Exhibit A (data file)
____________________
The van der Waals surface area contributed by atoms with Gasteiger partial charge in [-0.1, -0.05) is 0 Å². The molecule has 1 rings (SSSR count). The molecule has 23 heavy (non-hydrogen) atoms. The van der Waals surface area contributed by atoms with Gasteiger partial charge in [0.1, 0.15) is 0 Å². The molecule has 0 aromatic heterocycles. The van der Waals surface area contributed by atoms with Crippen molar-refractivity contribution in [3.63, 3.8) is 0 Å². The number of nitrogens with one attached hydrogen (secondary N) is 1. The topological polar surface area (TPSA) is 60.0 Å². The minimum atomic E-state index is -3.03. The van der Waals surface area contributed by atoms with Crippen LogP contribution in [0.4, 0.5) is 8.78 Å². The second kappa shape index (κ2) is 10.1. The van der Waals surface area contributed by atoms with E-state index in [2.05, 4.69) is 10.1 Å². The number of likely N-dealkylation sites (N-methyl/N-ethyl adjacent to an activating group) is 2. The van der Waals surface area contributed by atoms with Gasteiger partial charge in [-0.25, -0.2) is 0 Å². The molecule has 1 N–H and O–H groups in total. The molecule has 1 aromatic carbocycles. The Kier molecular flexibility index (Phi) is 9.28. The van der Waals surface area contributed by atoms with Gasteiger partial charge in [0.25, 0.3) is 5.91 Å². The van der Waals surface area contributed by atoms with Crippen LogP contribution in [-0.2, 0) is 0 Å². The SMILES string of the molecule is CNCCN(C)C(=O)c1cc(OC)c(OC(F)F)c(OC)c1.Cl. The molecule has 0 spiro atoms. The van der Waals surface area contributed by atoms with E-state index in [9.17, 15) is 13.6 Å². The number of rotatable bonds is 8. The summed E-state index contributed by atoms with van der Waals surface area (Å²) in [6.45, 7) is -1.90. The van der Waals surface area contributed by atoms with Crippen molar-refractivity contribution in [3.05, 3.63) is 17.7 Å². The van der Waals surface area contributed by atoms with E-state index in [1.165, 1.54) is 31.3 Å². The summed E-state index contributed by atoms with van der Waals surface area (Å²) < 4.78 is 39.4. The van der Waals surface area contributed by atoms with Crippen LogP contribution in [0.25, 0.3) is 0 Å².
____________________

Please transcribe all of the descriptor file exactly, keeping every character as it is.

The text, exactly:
The van der Waals surface area contributed by atoms with Gasteiger partial charge in [-0.1, -0.05) is 0 Å². The molecule has 1 rings (SSSR count). The molecule has 23 heavy (non-hydrogen) atoms. The van der Waals surface area contributed by atoms with Gasteiger partial charge in [0.1, 0.15) is 0 Å². The molecule has 0 aromatic heterocycles. The van der Waals surface area contributed by atoms with Crippen molar-refractivity contribution in [3.63, 3.8) is 0 Å². The number of nitrogens with one attached hydrogen (secondary N) is 1. The topological polar surface area (TPSA) is 60.0 Å². The minimum atomic E-state index is -3.03. The van der Waals surface area contributed by atoms with Crippen LogP contribution in [0.4, 0.5) is 8.78 Å². The second kappa shape index (κ2) is 10.1. The van der Waals surface area contributed by atoms with E-state index in [2.05, 4.69) is 10.1 Å². The number of likely N-dealkylation sites (N-methyl/N-ethyl adjacent to an activating group) is 2. The van der Waals surface area contributed by atoms with Gasteiger partial charge in [-0.25, -0.2) is 0 Å². The molecule has 1 N–H and O–H groups in total. The molecule has 1 aromatic carbocycles. The Kier molecular flexibility index (Phi) is 9.28. The van der Waals surface area contributed by atoms with Gasteiger partial charge in [0.25, 0.3) is 5.91 Å². The van der Waals surface area contributed by atoms with Crippen LogP contribution in [-0.2, 0) is 0 Å². The SMILES string of the molecule is CNCCN(C)C(=O)c1cc(OC)c(OC(F)F)c(OC)c1.Cl. The molecule has 0 spiro atoms. The van der Waals surface area contributed by atoms with E-state index in [9.17, 15) is 13.6 Å². The number of rotatable bonds is 8. The summed E-state index contributed by atoms with van der Waals surface area (Å²) in [6.45, 7) is -1.90. The van der Waals surface area contributed by atoms with Crippen molar-refractivity contribution in [3.05, 3.63) is 17.7 Å². The van der Waals surface area contributed by atoms with E-state index in [1.165, 1.54) is 31.3 Å². The summed E-state index contributed by atoms with van der Waals surface area (Å²) < 4.78 is 39.4. The van der Waals surface area contributed by atoms with Crippen LogP contribution in [0.25, 0.3) is 0 Å².